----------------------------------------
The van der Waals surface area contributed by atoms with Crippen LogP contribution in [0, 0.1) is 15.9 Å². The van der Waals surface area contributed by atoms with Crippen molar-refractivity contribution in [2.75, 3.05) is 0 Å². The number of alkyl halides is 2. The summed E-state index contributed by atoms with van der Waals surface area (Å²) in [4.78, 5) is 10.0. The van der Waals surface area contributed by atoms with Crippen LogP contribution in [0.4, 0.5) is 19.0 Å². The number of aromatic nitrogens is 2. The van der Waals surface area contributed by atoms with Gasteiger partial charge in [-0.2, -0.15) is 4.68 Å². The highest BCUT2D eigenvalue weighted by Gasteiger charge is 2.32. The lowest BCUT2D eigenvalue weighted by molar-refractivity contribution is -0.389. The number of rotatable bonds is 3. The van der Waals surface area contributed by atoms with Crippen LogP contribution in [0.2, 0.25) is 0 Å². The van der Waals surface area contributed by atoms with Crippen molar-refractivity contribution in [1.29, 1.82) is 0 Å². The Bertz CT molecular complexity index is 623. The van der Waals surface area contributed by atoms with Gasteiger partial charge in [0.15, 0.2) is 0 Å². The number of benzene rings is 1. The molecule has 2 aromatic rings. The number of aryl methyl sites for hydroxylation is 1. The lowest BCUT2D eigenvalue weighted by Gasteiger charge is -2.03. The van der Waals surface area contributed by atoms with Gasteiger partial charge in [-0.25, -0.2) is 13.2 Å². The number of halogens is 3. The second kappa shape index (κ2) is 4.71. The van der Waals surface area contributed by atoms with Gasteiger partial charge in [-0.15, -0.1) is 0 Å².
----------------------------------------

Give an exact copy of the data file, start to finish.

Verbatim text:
The van der Waals surface area contributed by atoms with Crippen LogP contribution in [0, 0.1) is 15.9 Å². The van der Waals surface area contributed by atoms with Crippen molar-refractivity contribution in [2.75, 3.05) is 0 Å². The number of alkyl halides is 2. The summed E-state index contributed by atoms with van der Waals surface area (Å²) in [4.78, 5) is 10.0. The van der Waals surface area contributed by atoms with Crippen LogP contribution in [0.4, 0.5) is 19.0 Å². The number of aromatic nitrogens is 2. The van der Waals surface area contributed by atoms with Gasteiger partial charge in [-0.2, -0.15) is 4.68 Å². The highest BCUT2D eigenvalue weighted by Gasteiger charge is 2.32. The lowest BCUT2D eigenvalue weighted by molar-refractivity contribution is -0.389. The number of rotatable bonds is 3. The van der Waals surface area contributed by atoms with Crippen LogP contribution in [0.2, 0.25) is 0 Å². The van der Waals surface area contributed by atoms with Crippen molar-refractivity contribution in [1.29, 1.82) is 0 Å². The Bertz CT molecular complexity index is 623. The van der Waals surface area contributed by atoms with Gasteiger partial charge in [0.15, 0.2) is 0 Å². The number of benzene rings is 1. The molecule has 2 aromatic rings. The number of aryl methyl sites for hydroxylation is 1. The lowest BCUT2D eigenvalue weighted by Gasteiger charge is -2.03. The van der Waals surface area contributed by atoms with Gasteiger partial charge in [-0.25, -0.2) is 13.2 Å². The number of halogens is 3. The second kappa shape index (κ2) is 4.71. The van der Waals surface area contributed by atoms with Gasteiger partial charge in [-0.15, -0.1) is 0 Å².